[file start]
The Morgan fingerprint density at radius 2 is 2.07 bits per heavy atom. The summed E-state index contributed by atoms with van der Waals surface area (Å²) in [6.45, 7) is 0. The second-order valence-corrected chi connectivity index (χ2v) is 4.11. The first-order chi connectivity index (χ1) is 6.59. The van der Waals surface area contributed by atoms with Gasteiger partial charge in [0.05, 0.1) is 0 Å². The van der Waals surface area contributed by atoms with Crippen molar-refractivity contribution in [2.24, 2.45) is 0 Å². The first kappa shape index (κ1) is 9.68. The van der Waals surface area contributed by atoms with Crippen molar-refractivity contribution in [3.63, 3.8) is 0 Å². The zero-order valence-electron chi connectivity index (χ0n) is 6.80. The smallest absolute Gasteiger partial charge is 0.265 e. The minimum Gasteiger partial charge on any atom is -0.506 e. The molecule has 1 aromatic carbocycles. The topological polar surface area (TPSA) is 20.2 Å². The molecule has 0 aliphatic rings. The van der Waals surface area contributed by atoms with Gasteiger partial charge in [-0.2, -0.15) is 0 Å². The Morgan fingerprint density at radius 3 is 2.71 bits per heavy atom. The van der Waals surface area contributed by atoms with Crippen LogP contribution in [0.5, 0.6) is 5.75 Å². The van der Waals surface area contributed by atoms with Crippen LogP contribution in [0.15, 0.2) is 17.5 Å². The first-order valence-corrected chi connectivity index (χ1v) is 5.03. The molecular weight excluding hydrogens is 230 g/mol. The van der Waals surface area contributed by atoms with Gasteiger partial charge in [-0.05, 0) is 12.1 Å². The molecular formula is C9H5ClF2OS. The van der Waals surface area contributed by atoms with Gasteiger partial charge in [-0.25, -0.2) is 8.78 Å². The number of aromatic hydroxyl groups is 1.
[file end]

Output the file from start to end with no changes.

The Morgan fingerprint density at radius 2 is 2.07 bits per heavy atom. The summed E-state index contributed by atoms with van der Waals surface area (Å²) in [6.45, 7) is 0. The second-order valence-corrected chi connectivity index (χ2v) is 4.11. The first-order chi connectivity index (χ1) is 6.59. The van der Waals surface area contributed by atoms with Gasteiger partial charge in [0.05, 0.1) is 0 Å². The van der Waals surface area contributed by atoms with Crippen molar-refractivity contribution in [2.24, 2.45) is 0 Å². The first kappa shape index (κ1) is 9.68. The van der Waals surface area contributed by atoms with Crippen molar-refractivity contribution in [3.63, 3.8) is 0 Å². The zero-order valence-electron chi connectivity index (χ0n) is 6.80. The smallest absolute Gasteiger partial charge is 0.265 e. The minimum Gasteiger partial charge on any atom is -0.506 e. The molecule has 1 aromatic carbocycles. The topological polar surface area (TPSA) is 20.2 Å². The molecule has 0 aliphatic rings. The van der Waals surface area contributed by atoms with Gasteiger partial charge in [-0.2, -0.15) is 0 Å². The Morgan fingerprint density at radius 3 is 2.71 bits per heavy atom. The van der Waals surface area contributed by atoms with Crippen LogP contribution in [0.5, 0.6) is 5.75 Å². The van der Waals surface area contributed by atoms with Crippen LogP contribution in [0.15, 0.2) is 17.5 Å². The first-order valence-corrected chi connectivity index (χ1v) is 5.03. The molecular weight excluding hydrogens is 230 g/mol. The van der Waals surface area contributed by atoms with Gasteiger partial charge in [-0.05, 0) is 12.1 Å². The molecular formula is C9H5ClF2OS. The van der Waals surface area contributed by atoms with Gasteiger partial charge in [-0.25, -0.2) is 8.78 Å². The number of aromatic hydroxyl groups is 1.